New York Deregulates Large Commercial Lines

July 4, 2011

New York insurers and insurance agents are applauding lawmakers for giving final approval to a bill that eases regulations on commercial insurance products and rates.

The bill exempts insurance policies written for large commercial businesses from most rate and form filing requirements. Insurers are still required to make informational form filings to regulators at the Department of Insurance.

Governor Andrew Cuomo was expected to sign the legislation, which will take effect 90 days after he does.

“It will enable insurance companies to serve large businesses and organizations better by freeing them from rate and policy approval requirements. The companies will now have the flexibility to offer insurance coverages customized to meet the needs of these complex organizations,” said Christopher A. Brassard, chair of the board of the Independent Insurance Agents & Brokers of New York, which supported the measure.

Policies with $25-$100K premium are deregulated.

“Because of their size and experience, these organizations understand insurance coverage terms, conditions and pricing plans. They do not require the same protections that smaller firms and individuals need. While the insurance companies must still inform the New York Insurance Department about the policy forms they provide to these customers, they will have more freedom to design unique solutions to challenging loss exposure problems.”

The legislation (A.8464/S.5811) creates a new Class 3 of commercial lines policies within New York State’s Free Trade Zone. Policyholders whose policies generate between $25,000 and $100,000 in premium annually and who meet other criteria as identified would be eligible for an approval exemption from the insurance department policy and rate approval.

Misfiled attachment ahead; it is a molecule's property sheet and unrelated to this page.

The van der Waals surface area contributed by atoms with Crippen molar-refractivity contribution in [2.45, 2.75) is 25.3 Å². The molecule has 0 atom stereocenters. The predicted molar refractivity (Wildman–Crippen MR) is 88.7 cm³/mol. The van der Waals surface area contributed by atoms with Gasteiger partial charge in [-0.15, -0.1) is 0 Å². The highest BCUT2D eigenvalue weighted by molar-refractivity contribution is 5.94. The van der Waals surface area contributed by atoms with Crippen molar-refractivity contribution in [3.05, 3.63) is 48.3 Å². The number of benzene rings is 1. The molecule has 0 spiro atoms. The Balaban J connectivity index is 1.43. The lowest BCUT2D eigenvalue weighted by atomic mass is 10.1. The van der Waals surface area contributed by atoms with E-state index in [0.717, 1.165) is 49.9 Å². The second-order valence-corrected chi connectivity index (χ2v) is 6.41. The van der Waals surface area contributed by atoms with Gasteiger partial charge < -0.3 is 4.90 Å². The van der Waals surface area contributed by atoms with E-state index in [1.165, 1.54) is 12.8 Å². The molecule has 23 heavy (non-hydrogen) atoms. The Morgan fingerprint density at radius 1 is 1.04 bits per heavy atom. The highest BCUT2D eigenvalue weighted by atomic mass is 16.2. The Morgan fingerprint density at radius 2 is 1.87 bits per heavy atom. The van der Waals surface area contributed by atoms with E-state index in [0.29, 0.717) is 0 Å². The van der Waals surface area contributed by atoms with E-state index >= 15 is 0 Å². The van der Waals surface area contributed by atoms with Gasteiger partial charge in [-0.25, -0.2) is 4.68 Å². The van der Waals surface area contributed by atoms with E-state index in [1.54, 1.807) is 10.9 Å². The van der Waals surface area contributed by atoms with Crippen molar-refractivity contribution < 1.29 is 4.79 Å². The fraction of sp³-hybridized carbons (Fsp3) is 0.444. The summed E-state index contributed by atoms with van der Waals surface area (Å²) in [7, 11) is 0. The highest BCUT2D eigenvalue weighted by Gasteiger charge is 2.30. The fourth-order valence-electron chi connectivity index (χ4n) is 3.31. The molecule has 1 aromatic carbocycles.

The legislation will allow insurers to move innovative products to market more quickly, according to the Property Casualty Insurers Association of America (PCI).

Kristina Baldwin, PCI assistant vice president for state government relations, said that “off-the-rack insurance products frequently do not fit the unique needs of large businesses” and that the new law will enable insurers to tailor coverage to quickly meet the specialized needs of these insureds.

Backers also said the measure will allow state regulators to focus resources where they are needed most, rather than reviewing policies for businesses that employ risk managers who are experienced in negotiating with insurance companies.

“This legislation is a positive step forward and will help foster a more efficient regulatory system for commercial lines in New York State,” said Gary Henning, Northeast vice president for the insurer group, the American Insurance Association.

From This Issue

Insurance Journal West July 4, 2011
July 4, 2011
Insurance Journal West Magazine

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